Tuesday, April 25, 2017

Prison guards need non-violent communication training, too!

It’s a terrible thing to lose your mom.  It’s even worse for someone in prison to lose a mother, or any family member for that matter.  There’s no way to mourn.  No one to talk to.  There’s no quiet time for reflection.  Other family members can’t be there with you to share memories.  You may not even attend the memorial service.  It’s heart-wrenching!

So a young, 28-year-old Connor was hurting last week on the day of his mother’s funeral, and it’s no surprise that he got into an argument with a Corrections Officer.  From that point on, specific details aren’t available, but we’ve received enough reports that substantiate the final chapter of the story.  Connor told the officer his mother had died, and the aggravated officer replied, “F*** your mom!”

Connor’s response was a quick punch to the officer’s face.  And predictably, other guards raced to help and Connor became a punching bag.  He was hauled away to Level 4 in a cart, we’re told, bleeding and suffering from possible head injuries.  Connor has now been transferred to a prison where they have a Level 5, which is tantamount to solitary confinement.  His grandmother is worried, and we’re trying to find out more.

It's easy for me to use a broad brush when painting a picture of Michigan prison guards, and I want to avoid that.  I regularly meet very nice people behind bars who try hard, and do their best.  It’s not an easy job.  Many prisoners live up to their reputation and make life miserable for these officers.  And that leads me to my topic for today.

In recent years our former Board Chairman Dan Rooks and I have traveled to numerous prisons in the state to lead workshops.  I talk about the services that HFP can and does provide, and Dan, who is a practicing clinical psychologist, talks about non-violent communication.  In fact, Dan is so adamant in his determination to help prisoners with anger management that he teaches a course, twice a month, on that very topic in a state prison.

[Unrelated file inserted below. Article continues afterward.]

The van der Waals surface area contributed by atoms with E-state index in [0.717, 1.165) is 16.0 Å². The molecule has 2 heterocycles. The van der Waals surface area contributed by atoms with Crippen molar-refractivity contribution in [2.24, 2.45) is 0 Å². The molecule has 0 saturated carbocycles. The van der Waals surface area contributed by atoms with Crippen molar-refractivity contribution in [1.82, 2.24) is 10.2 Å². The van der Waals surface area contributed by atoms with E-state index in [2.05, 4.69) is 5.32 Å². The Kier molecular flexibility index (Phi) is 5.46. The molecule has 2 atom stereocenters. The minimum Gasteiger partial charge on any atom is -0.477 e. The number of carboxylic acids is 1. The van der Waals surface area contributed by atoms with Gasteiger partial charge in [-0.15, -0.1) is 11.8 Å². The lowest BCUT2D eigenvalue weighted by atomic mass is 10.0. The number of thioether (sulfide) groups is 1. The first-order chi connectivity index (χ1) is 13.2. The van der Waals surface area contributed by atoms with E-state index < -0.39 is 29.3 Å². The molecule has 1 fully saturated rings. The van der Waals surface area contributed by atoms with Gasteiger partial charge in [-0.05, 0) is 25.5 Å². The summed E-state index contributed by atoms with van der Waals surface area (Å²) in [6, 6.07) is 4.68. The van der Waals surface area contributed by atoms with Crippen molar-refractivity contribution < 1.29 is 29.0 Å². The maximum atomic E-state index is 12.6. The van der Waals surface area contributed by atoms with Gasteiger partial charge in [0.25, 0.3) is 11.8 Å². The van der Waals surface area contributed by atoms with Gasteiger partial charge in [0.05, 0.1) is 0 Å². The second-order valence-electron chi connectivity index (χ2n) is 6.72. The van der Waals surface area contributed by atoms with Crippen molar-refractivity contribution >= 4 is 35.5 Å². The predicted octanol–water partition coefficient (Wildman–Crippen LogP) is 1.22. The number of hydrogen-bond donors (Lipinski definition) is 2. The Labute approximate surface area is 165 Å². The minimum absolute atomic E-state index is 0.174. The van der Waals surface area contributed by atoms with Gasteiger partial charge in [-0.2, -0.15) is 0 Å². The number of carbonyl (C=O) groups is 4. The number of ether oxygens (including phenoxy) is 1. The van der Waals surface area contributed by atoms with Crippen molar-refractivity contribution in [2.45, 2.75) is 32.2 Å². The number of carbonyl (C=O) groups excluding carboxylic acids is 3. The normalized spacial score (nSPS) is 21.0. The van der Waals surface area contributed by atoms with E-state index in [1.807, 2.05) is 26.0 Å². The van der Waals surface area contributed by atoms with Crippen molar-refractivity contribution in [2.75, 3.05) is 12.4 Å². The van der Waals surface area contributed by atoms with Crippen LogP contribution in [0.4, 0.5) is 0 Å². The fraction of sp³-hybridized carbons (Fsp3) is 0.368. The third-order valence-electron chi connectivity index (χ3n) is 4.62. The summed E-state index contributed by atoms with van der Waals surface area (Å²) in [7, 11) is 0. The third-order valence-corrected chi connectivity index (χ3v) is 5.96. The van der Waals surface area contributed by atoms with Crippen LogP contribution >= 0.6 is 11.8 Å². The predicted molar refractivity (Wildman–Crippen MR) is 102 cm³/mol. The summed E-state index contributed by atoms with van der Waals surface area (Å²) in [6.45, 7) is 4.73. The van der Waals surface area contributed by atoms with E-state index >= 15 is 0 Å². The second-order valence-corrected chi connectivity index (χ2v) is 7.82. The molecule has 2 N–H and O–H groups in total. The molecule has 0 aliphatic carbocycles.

Every time he speaks, prisoners beg him to start a similar course in their facility.  They take notes.  In the noisy environment of the prison, you can hear a pin drop when Dan discusses alternatives to violent responses to provocation.  The inmates seem like sponges, absorbing every drop of precious information on the subject.

In addition, I have seen prisoners take the initiative on this topic.  In my two most recent visits to the Cotton CF in Jackson, I’ve witnessed hundreds of inmates taking a peace pledge…swearing to do their best to lower incidents of violence in their environment.         

BUT, I’ve never heard of such a thing among corrections officers.  And as I see it, this is a two-way street.  If their union is already making work of providing non-violent communication skills to their members, God bless them.  It’s the route to go.  If not, then such action is past due.

I’m not a violent person…dunno if I’ve ever hit anyone.  But I can tell you this:  You’d better watch out if you say to me, “F*** your mom!”

2 comments:

Robert Bulten said...

Amen and you and I are paying their salary. They're supposedly working for us. HA!

australia custom essay said...

Such a sad and heart-wrenching article. I do not what is wrong with people these days. Totally lost faith in humanity after reading this. Give prisoners their rights!